City on a Hill signed and dated 'Ghika/64' (lower left); signed, dated and titled 'GHIKA 1964 City on a Hill' (on the reverse) oil on canvas 142 X 77 cm.
PROVENANCE: Acquired directly from the artist by the present owner in 1965.
The painting of Ghika leads geometry to Poetry.1 Odysseus Elytis
City on a Hill belongs to the series of works created between 1961-1965, where Ghika's subjects turn to depictions of imaginary towns verging on metaphysical abstraction. Painted in 1964 this is a great example of the artist's mature artistic creativity of the 60s. His style, very similar to the Synthetic Cubism found in works by Picasso and Braque, highlights the usage of geometric forms and juxtapositions of light and colour, combined with elements of nature and landscape. Here the artist skilfully displays a mélange of close-knit rhythmical structures deriving from Byzantine art and Cubist elements that recede and are replaced by a fascination with the descriptive and the atmospheric.
City on a Hill, just like Calligraphy of a town (1962), sold in the Bonhams sale in 2009, is an expressionistic formulation of a labyrinthine architectural composition charged with dionysiac energy. Starting off with a Cazannesque conception of the landscape's deeper geometrical structure, and after breaking it down to its component pieces in accordance with post-cubist principles, Ghika sets about recomposing it, investing it at the same time with a poetic emotion.
'Ghika's landscapes are fabrics which with a sense of freedom hide and yet reveal the desire to be liberated from fear; they are fragments of refuge and pleasure. Particularly after the late 1950s - perhaps as a result of his visit to Japan - the spirals and angular movements become transformed into frantic whirlpools. The world of oriental calligraphy, with which he became acquainted on his journey to Japan with his wife Barbara, may have suggested mutations and associations. The pronounced calligraphic gestures, the convolutions of tender and fragile intensity, which had been long-established points of reference in his work, find new outlets. His landscapes become denser, more secret. The angular microgeometry disappears or rather is hidden under a continuous paroxysm of spiralling curves. Ruins, trees, leaves, stalks, walls are perpetually spinning in uncertain orbits.'1 As noted by Professor D.A. Fatouros, these stylistic features can be associated with the man himself, his body language, gestures, behaviour and way of expressing himself.2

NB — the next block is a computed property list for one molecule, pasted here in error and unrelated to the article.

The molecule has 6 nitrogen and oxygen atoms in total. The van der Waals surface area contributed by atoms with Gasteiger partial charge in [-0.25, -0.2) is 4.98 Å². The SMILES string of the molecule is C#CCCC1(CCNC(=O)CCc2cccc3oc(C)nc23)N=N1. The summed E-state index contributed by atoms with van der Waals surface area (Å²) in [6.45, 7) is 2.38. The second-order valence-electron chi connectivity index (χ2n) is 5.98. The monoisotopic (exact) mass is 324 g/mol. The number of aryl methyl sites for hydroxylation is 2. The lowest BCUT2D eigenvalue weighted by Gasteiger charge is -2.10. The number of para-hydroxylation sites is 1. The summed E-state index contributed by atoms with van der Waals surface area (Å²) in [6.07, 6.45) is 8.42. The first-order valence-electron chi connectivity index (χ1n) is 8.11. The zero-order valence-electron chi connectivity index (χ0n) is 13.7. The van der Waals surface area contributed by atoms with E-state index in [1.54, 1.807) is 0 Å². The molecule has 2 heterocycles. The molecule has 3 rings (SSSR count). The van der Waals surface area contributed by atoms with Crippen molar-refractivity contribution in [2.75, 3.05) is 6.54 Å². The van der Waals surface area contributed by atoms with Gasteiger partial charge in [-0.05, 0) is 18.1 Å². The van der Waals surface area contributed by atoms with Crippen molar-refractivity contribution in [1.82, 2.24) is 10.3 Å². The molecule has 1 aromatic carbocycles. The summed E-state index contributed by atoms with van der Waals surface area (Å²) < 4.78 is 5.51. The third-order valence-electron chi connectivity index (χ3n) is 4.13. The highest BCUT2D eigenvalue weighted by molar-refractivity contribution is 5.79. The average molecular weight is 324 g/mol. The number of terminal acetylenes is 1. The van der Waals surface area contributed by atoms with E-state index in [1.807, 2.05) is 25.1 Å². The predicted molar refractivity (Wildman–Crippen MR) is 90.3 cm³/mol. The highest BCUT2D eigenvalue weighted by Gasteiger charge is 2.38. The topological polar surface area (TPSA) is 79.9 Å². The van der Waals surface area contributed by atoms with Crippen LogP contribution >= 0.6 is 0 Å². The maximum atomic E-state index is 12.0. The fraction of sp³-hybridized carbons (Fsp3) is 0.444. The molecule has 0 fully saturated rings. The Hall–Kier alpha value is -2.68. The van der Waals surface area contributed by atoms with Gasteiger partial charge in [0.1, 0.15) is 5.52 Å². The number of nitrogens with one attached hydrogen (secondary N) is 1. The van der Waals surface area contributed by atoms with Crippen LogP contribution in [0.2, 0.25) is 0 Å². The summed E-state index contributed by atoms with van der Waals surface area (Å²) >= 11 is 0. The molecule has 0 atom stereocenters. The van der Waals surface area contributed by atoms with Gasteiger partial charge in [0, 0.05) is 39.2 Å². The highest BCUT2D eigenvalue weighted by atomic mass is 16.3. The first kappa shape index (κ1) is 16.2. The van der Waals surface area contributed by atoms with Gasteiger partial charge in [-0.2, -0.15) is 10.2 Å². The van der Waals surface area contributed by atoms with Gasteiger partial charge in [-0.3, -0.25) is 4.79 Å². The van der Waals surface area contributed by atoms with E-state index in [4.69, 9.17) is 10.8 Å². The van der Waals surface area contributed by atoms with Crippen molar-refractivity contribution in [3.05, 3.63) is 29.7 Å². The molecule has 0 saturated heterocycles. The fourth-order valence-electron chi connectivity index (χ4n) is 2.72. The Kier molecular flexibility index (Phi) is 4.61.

This painter of the 'Thirties Generation', as also stated in Valkana's Ghika-His Painting oeuvre3, at this point of his creative maturity follows the theories of the New French School, pioneered by the French artist, Jean Bazaine. In his Notes sur la peinture d'aujourdd'hui Bazaine argued that the purpose of painting is not simply to capture the surface appearances of an object but to give form and meaning to the symbolic engagements with the exterior and with interior world that form modern life. Like Bazaine, Ghika focused on the concept of 'non-figuration', which differed from the idea of abstraction, and it stressed the importance of the autonomy of form-colours in his works to relay the world that surrounds him. More specifically, in Ghika's case painting should be seen as an uncontainable and unrestricted evolution of colour and composition, employing geometrical shapes, already known in nature. City on a Hill portrays a vivacious and luminous landscape represented by a colourful maze of shape ruled by a severe and at the same time harmonious geometry. In his quest for Greekness Ghika created his own visual universe and established his personal artistic language that was inseparably linked to the luminosity and radiance of the Mediterranean light and landscapes of Greece. The portrayal of this city on a hill reveals the artist's masterly handling of light and colour as its labyrinthine landscape with its transparent light underlines the clarity of outlines and defines colours with great accuracy. Thus, City on a Hill reinforces even more the artist's creative harmony and purity and shows how Ghika skilfully analyses the Greek landscape and intense natural light into simple geometric shapes and interlocking planes that form his poetical compositions.
1. D.A. Fatouros, 'The Painting of Nikos Hadjikyriakos-Ghika: Referenses and Sensations' in N. Hadjikyriakos-Ghika, the Apollonian-the Dionysian, exhibition catalogue, Benaki Museum, Athens 2006, p. 72. 2. See Fatouros, 'The Wisdom of the Teacher' in A Portrait of N. Hadjikyriakos-Ghika, Texts from the Two-Day Conference at the Athens Academy, Tetradia Efthinis 37, Athens 1998, p. 50. 3K.C. Valkana, Nikos Hadjikyriakos-Ghika, His Painting Oeuvre, Benaki Museum, Athens 2011, p. 198